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The 120 Days of Sodom and Other Writings
     

The 120 Days of Sodom and Other Writings

3.3 9
by Marquis de Sade
 

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The Marquis de Sade, vilified by respectable society from his own time through ours, apotheosized by Apollinaire as "the freest spirit tht has yet existed, " wrote "The 120 Days of Sodom" while imprisoned in the Bastille. An exhaustive catalogue of sexual aberrations and the first systematic exploration -- a hundred years before Krafft-Ebing and Freud -- of the

Overview

The Marquis de Sade, vilified by respectable society from his own time through ours, apotheosized by Apollinaire as "the freest spirit tht has yet existed, " wrote "The 120 Days of Sodom" while imprisoned in the Bastille. An exhaustive catalogue of sexual aberrations and the first systematic exploration -- a hundred years before Krafft-Ebing and Freud -- of the psychopathology of sex, it is considered Sade's crowning achievement and the cornerstone of his thought. Lost after the storming of the Bastille in 1789, it was later retrieved but remained unpublished until 1935.

Product Details

ISBN-13:
9780802199034
Publisher:
Grove/Atlantic, Inc.
Publication date:
12/01/2007
Sold by:
Barnes & Noble
Format:
NOOK Book
Pages:
799
Sales rank:
1,258,908
File size:
3 MB

Meet the Author

Austryn Wainhouse
Wainhouse is the founder of The Marlboro Press, and has translated the works of the Marquis de Sade and Simone de Beauvoir, among others.

Pierre Klossowski
Klossowski, brother of the painter Balthus, is widely recognized as a central figure in the contemporary French avant-garde.

Simone de Beauvoir
de Beauvoir is best known for her existentialist and feminist writing.

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The 120 Days of Sodom and Other Writings 3.3 out of 5 based on 0 ratings. 8 reviews.
kesher More than 1 year ago
So, the Marquis is knee-jerk hated by many people. I mean, after all, someone attached him to the term "sadism". However, it's time for you to make up your own mind. I finally picked this up due to the Camille Paglia's recommendation in her equally astounding book "Sexual Personae". I mean, I like French philosophers, et al, so I knew who he was and his basic context, but she convinced me that his writing was largely misunderstood. I now agree. This particular edition has a couple of excellent essays at the beginning, including "Must We Burn Sade?" by Simone de Beauvoir, in which she is writing at her meticulous, lucid best. It sets you up to intelligently grapple with what you're about to encounter. Sade was a fascinating, broken, visionary, pathetic, transcendent man. He had a singular vision and pursued it in the face of horrendous difficulties, many of which he encouraged. His subject matter, though distasteful to some, is a perfectly valid expression of one side of the human psyche. Give it due attention, and you just might end up understanding yourself better.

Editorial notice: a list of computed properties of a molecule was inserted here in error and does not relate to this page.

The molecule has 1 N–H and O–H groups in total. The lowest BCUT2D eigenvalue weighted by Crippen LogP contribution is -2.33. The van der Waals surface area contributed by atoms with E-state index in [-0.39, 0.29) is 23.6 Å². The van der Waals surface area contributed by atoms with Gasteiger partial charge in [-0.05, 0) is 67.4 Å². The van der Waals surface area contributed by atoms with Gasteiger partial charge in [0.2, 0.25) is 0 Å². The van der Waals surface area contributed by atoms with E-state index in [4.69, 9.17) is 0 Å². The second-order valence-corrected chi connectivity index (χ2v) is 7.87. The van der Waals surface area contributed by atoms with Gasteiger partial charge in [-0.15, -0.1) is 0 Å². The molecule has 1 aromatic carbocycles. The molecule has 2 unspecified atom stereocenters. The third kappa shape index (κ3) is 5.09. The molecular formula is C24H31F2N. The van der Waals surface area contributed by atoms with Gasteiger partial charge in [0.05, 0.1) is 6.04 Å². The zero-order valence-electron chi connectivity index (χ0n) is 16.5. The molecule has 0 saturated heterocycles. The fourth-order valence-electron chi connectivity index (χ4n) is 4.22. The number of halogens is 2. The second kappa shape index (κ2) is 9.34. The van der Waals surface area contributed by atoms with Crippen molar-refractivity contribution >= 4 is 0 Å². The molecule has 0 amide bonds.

Guest More than 1 year ago
Concerning, '120 Days of Sodom', it seems, to me, the first and foremost look at perversity to such an extent. It is much like a narrative look into Richard Von Krafft-Ebing's, 'Psychopathia Sexualis', which was written a century later. Sigmund Freud's, 'Three Theory's on Sexuality', simply spells prospects out bluntly, but I believe, he was tainted in the sexual aspect, himself. In, 'Ernestine', the Marquis gives us an interesting view on the philosophy of capital punishment and on that of forgiveness. You will find true horror in this encapsulating novella, however, there is found solace in beauty. The Balance is well ascertained. 'Oxtiern' was a broken-glass version of, 'Ernestine', in play form, with an alternate ending. 'Ernestine', is one of my favorite novellas' of all time.
Guest More than 1 year ago
I knew that the Marquis was one disturbed individual, but the whole idea of sadism and twisted imagination was reborn in my mind after reading the 120 Days Of Sodom. The story was incredible. When I saw the movie Quills, (an excellent movie) I somewhat got an idea of why the Marquis was the way he was, but I was still wondering. After reading the passage of 'Must We Burn Sade?' by Simone de Beauvoir, I have an even better concept of why. In the future, I hope to get my hands on Justine and The Crimes Of Love. Until then, I will amuse myself with Oxitern. Keep on reading people!
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